LAWRENCEVILLE -- Commissioners will not have help from professional lobbyists at the Gold Dome this winter.
Board members voted this week to reject a $118,752 lobbying and governmental affairs contract with Cornerstone Communications Group, which has lobbied for the county's interests for years.
Instead, commissioners said they can do the work themselves.
"I see clearly the purpose of what lobbyists do," said Commissioner John Heard, a former state House member. "I feel the legislators would much more appreciate contact from fellow elected officials."
Susan Lee, the county's legislative liaison, said the lobbyists have proved beneficial in recent years, citing one example of legislation involving pre-paid wireless fees which netted the county $572,000 in fees through June this year.
"We had a healthy return on our investment for these lobbying ventures," Lee said when presenting the proposed contract to commissioners.
Commissioner Mike Beaudreau, who voted against the change, said the county may regret cutting out the expense of lobbyists, when their work has not only benefitted the county budget in the past but has also saved the government from costly legislation.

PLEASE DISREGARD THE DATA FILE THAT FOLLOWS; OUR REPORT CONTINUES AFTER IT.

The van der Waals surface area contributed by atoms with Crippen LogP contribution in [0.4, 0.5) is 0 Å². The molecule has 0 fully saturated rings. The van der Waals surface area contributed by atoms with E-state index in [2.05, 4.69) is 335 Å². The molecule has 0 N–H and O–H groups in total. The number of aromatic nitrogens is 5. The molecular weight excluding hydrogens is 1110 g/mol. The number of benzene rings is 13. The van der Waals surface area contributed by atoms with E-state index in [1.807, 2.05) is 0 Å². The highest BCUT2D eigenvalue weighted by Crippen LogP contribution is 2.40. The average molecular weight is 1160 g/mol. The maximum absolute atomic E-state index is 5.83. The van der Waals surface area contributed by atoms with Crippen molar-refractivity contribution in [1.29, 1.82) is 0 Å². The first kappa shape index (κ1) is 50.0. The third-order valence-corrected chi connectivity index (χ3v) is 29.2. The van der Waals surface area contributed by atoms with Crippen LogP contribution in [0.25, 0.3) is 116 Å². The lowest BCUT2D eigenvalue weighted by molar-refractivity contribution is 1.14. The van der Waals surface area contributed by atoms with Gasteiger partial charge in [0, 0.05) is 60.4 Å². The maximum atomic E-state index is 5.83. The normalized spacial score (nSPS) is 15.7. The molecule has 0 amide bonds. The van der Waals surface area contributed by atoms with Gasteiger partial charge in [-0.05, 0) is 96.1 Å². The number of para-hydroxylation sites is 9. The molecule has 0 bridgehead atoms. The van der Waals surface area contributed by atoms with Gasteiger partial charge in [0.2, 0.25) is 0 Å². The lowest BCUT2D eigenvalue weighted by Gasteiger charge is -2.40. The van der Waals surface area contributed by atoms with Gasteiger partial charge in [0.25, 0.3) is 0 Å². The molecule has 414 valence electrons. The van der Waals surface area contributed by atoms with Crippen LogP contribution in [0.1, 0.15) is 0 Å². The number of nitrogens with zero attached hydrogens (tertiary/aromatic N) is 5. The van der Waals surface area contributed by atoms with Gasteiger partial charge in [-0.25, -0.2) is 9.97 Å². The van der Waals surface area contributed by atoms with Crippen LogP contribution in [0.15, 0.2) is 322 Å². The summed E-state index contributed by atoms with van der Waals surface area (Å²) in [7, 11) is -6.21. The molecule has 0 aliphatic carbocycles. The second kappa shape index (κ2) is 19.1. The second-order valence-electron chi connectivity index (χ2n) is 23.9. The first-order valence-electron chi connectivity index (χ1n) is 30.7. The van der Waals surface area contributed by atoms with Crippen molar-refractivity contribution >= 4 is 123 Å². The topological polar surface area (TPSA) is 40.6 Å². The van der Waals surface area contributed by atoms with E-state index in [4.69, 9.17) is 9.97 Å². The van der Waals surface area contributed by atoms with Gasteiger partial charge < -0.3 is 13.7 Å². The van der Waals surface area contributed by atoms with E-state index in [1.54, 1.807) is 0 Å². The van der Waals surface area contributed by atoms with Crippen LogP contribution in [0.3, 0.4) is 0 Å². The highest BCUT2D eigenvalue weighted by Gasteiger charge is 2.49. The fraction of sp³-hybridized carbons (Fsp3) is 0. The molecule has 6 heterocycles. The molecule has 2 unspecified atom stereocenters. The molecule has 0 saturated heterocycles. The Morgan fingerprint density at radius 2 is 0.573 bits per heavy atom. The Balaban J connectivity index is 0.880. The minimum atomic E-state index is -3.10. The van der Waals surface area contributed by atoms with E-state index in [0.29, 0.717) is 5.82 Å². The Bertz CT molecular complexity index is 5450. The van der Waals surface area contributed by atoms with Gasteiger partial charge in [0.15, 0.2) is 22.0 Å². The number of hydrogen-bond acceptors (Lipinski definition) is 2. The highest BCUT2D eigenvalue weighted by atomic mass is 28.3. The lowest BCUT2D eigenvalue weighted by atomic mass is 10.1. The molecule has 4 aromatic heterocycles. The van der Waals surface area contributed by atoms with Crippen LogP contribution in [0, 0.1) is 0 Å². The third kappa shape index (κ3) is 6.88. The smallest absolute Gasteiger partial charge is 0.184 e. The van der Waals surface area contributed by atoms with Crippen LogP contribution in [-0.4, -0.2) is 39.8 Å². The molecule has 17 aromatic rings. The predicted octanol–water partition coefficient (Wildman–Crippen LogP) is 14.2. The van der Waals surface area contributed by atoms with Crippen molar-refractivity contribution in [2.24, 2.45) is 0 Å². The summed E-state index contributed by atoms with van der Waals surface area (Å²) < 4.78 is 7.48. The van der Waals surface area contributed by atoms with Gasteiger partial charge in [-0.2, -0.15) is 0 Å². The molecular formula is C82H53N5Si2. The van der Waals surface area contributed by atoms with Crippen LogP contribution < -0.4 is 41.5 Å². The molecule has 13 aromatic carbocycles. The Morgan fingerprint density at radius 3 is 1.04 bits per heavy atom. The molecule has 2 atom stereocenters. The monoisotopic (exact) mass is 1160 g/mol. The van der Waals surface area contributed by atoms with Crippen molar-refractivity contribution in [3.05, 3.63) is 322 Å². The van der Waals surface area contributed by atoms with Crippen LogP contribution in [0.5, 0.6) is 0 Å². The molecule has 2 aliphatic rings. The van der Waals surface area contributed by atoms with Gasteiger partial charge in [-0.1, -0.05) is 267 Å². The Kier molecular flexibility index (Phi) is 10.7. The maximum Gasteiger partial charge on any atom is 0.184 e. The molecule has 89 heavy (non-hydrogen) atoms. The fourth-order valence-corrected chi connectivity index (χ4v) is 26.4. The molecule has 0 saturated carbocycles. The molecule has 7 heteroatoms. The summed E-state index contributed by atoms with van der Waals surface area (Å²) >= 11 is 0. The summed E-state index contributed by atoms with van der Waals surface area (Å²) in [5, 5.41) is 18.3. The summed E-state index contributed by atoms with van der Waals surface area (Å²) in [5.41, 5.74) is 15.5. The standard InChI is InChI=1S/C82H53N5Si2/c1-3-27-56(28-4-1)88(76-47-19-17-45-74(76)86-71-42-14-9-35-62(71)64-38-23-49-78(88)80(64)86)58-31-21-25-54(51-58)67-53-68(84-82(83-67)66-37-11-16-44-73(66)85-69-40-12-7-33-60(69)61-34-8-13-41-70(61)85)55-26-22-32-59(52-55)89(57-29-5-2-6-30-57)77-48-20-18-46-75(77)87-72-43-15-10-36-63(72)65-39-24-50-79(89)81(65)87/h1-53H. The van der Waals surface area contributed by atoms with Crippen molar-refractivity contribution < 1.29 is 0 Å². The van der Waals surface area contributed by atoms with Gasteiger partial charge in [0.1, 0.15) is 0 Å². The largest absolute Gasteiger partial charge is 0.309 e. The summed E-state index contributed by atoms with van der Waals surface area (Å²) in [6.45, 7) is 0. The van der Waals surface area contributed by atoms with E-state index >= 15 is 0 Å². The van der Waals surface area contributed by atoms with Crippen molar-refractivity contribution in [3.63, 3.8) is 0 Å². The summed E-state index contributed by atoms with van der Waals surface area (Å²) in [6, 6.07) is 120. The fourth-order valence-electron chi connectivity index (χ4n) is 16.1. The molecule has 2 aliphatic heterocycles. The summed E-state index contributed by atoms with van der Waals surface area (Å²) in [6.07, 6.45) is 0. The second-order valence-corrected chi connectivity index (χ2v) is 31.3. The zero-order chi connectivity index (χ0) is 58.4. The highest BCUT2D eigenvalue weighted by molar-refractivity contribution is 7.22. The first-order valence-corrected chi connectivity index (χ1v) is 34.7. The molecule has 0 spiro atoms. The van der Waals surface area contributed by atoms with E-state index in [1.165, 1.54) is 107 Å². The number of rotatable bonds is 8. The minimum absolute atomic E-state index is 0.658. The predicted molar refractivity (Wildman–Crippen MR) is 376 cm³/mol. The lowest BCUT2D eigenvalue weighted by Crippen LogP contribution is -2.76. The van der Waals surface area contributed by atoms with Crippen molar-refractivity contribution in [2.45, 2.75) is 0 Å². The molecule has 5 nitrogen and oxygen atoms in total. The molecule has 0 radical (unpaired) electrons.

"I think this would be very short-sighted," said Beaudreau, who will leave his post before the next session of the Georgia General Assembly begins in January. "Our presence is not always warmly received."
Chairwoman Charlotte Nash pointed out later that the county did not employ lobbyists when she worked as county administrator in the 1990s and early 2000s, and Cobb officials still effectively lobby legislators without the help of professionals.
The county's interests should still be protected, she added, with one full-time staffer already delegated to the duty. Other staffers and commissioners will aid in the effort, and lobbyists for the Association County Commissioners of Georgia should also give a hand.
"I view this as a trial," Nash said of the cut. "If we find that we are not adequately communicating and representing the county's interests, then we will need to look at other alternatives, including a contractual arrangement to supplement efforts by staff and commissioners."